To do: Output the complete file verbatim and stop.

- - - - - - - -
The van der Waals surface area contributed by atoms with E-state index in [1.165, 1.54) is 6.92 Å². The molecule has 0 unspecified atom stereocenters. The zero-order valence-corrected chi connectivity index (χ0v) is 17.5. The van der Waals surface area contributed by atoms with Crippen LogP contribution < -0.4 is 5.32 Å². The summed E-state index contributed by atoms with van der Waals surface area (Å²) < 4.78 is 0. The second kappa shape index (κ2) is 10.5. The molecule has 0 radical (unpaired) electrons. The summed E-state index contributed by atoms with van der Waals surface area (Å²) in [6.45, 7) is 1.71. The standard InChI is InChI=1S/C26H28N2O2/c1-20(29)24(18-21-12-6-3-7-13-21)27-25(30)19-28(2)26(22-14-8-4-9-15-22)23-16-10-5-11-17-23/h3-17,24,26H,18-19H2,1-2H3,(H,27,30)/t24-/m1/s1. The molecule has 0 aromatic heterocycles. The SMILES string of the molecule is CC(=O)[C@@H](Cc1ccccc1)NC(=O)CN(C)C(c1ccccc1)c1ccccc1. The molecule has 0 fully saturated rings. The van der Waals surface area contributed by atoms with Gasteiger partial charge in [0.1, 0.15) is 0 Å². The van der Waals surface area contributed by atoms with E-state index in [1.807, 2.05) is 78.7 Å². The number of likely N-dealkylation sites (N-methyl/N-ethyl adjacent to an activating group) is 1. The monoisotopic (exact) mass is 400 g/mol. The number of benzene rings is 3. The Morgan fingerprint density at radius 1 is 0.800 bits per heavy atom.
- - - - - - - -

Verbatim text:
The van der Waals surface area contributed by atoms with E-state index in [1.165, 1.54) is 6.92 Å². The molecule has 0 unspecified atom stereocenters. The zero-order valence-corrected chi connectivity index (χ0v) is 17.5. The van der Waals surface area contributed by atoms with Crippen LogP contribution < -0.4 is 5.32 Å². The summed E-state index contributed by atoms with van der Waals surface area (Å²) < 4.78 is 0. The second kappa shape index (κ2) is 10.5. The molecule has 0 radical (unpaired) electrons. The summed E-state index contributed by atoms with van der Waals surface area (Å²) in [6.45, 7) is 1.71. The standard InChI is InChI=1S/C26H28N2O2/c1-20(29)24(18-21-12-6-3-7-13-21)27-25(30)19-28(2)26(22-14-8-4-9-15-22)23-16-10-5-11-17-23/h3-17,24,26H,18-19H2,1-2H3,(H,27,30)/t24-/m1/s1. The molecule has 0 aromatic heterocycles. The SMILES string of the molecule is CC(=O)[C@@H](Cc1ccccc1)NC(=O)CN(C)C(c1ccccc1)c1ccccc1. The molecule has 0 fully saturated rings. The van der Waals surface area contributed by atoms with Gasteiger partial charge in [0.1, 0.15) is 0 Å². The van der Waals surface area contributed by atoms with E-state index in [1.807, 2.05) is 78.7 Å². The number of likely N-dealkylation sites (N-methyl/N-ethyl adjacent to an activating group) is 1. The monoisotopic (exact) mass is 400 g/mol. The number of benzene rings is 3. The Morgan fingerprint density at radius 1 is 0.800 bits per heavy atom.